Second-generation stars are springing up in popular culture

One thing about those second generations. You start having kids and 15 or 20 years later, there they are and suddenly you're old.

This is bad enough in life. It's flat-out sobering when these new generations start showing up in pop culture.


"Isn't Laura Dern neat?" says the kid. "Isn't she Bruce and Dianne Ladd's kid?" you say. Bam! You're a generation older.

Second generations are always coming along, of course. Kirk Douglas begat Michael. Judy Garland begat Liza Minnelli and Nat King Cole begat Natalie. There's Hank Williams Jr. and now his half-sister Jett. "Dirty Dancing" gave us Jennifer Grey, daughter of Joel, and Rob Reiner, son of Carl, has been a star so long he's gone through an entire head of hair.


When the second generation is going bald, it's really time to worry.

A next-generation rock band called Nelson, led by the twin sons of Ricky Nelson (Matthew and Gunnar), moved to the top of the Billboard pop charts recently, bumping off a trio called Wilson Phillips, which includes two daughters of Beach Boy Brian Wilson (Wendy and Carney) and one daughter of Mama and Papa John and Michelle Phillips (Chynna).

This follows the success of not only Laura Dern, but Kiefer Sutherland, son of Donald; Campbell Scott, son of George; Ziggy Marley, son of Bob; Bonnie Raitt, daughter of John; LeVert, a soul group including two sons of the O'Jays' Eddie Levert; James McMurtry, songwriter son of novelist Larry; and Bonham, a band led by Jason Bonham, son of the late Led Zeppelin drummer John.

Not to mention the re-emergence of Carrie Fisher, daughter of Debbie Reynolds and Eddie Fisher, and the debut of singer Tricia Leigh Fisher, Carrie's little half-sister.

So what does it mean? Some of it means random selection. Some of it means the kids got hooked on show biz early, like when Cissy Houston took her pre-teen daughter Whitney to sessions with Aretha Franklin, or Brian Wilson brought his

4-year-old daughters on stage in front of 50,000 Beach Boys fans.

Some of it suggests pushy parents, though the pushiest often tend to be those who didn't make it themselves. An unsuccessful session man named Joe Jackson, for instance, herded his whole family into show business. This is still working out well for Jermaine, Janet and Michael, though it's frustrating at the moment for Marlon, Jackie, Tito and La Toya.

That family rarely discusses Joe, but most second-generation stars analyze the parental connection like this: "The name may help you get in the door, but you have to earn the right to stay."


"We knew our way around better because of Dad," says Gerald Levert. "But we couldn't get signed at first because people said we sounded too much like the O'Jays."

"Where it helps is here," says Arma Andon, manager of Wilson Phillips: "If a radio station music director has a huge pile of tapes, the fact these girls are who they are may pique his interest enough to get him to listen. That's your edge. But if he doesn't like what he hears, it won't get on the air."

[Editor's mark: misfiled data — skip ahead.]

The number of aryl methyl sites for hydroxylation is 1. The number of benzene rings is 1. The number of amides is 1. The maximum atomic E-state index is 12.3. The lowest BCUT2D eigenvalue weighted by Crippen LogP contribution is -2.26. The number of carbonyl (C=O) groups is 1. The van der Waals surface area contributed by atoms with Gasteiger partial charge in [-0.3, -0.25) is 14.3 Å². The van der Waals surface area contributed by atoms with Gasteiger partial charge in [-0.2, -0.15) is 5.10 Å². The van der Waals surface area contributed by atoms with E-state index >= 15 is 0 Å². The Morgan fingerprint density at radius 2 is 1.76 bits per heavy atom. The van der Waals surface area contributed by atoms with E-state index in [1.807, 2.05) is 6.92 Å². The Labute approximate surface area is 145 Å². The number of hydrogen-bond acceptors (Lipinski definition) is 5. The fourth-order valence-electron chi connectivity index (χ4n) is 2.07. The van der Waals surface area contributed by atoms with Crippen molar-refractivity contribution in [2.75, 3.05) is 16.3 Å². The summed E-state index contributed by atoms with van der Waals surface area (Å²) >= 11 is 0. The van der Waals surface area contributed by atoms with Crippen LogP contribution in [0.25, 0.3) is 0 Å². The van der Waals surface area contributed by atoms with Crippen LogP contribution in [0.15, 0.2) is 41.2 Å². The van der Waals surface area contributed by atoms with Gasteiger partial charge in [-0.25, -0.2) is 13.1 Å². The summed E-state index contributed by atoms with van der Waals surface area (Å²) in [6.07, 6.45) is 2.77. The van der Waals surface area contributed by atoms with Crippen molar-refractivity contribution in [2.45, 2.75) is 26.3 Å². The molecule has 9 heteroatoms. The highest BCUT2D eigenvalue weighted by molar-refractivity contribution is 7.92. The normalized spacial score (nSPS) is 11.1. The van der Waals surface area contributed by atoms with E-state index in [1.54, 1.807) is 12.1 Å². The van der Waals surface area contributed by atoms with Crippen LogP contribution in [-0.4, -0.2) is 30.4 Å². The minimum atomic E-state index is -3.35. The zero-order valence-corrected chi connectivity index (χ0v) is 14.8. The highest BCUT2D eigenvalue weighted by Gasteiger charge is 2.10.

As for the personal impact of parental fame, Carrie Fisher's "Postcards From the Edge" paints a rather grim picture of growing up with a famous mother. Offscreen, however, Carrie says her mom is the greatest and let no one think otherwise.

Laura Dern says her parents tried to talk her out of becoming an actress. This is the "anti-stage mother" story. The other side is Marilyn Wilson, mother of Wendy and Carney, who always wanted desperately for her own three-woman group (the Honeys) to be stars. She didn't discourage her daughters from carrying on the fight.

"Remember, Brian didn't see the girls for years," says Beach Boys biographer Steven Gaines. "They grew up with Marilyn. I think you could say the girls are living out their father's success and their mother's dream."

Cissy Houston was a success herself, but she still groomed daughter Whitney for a singing career. The teen-age Whitney took solos in Cissy's cabaret show, though the story is told that once when Whitney got carried away, she lost the solo for a few nights. Even today, no one forgets who is the mother in the Houston household.


Actually, many second-generation artists grew up in a parental void, because stars tend to be off working. Charlie Sheen's and Emilio Estevez' father Martin Sheen frequently took them on location, but the Nelson twins and Jason Bonham didn't see too much of their famous fathers, which now has become a source of endearment. A father not around for day-to-day "no's" becomes a blank slate on which to inscribe happy memories.

In an interview a few years ago, Keith Carradine said he thought his father, John, did a good job, even though he was busy a lot. In the same interview, Keith mentioned that when he was a child he enjoyed killing things.

Psychology aside, is there something that filters down in genes? Something they don't mention in biology class?

"I think there is," says John Kalodner, senior vice president of A&R; for Geffen Records. Mr. Kalodner groomed Nelson for two years before the band's first DGC album came out. "They're very serious, but I think there's also music in their blood. It's funny, but it's true."

Still, the second generation can't coast. "They have to have credibility," says Arma Andon. "Wilson Phillips worked for a year before their record came out -- on singing, grooming, image, all of it -- and they'd been singing long before that. They weren't star-struck. They came in with confidence."

They also came in with the backing of their label chief Charles Koppleman, a long-time power broker who has spared no guns in firing salutes for Wilson Phillips.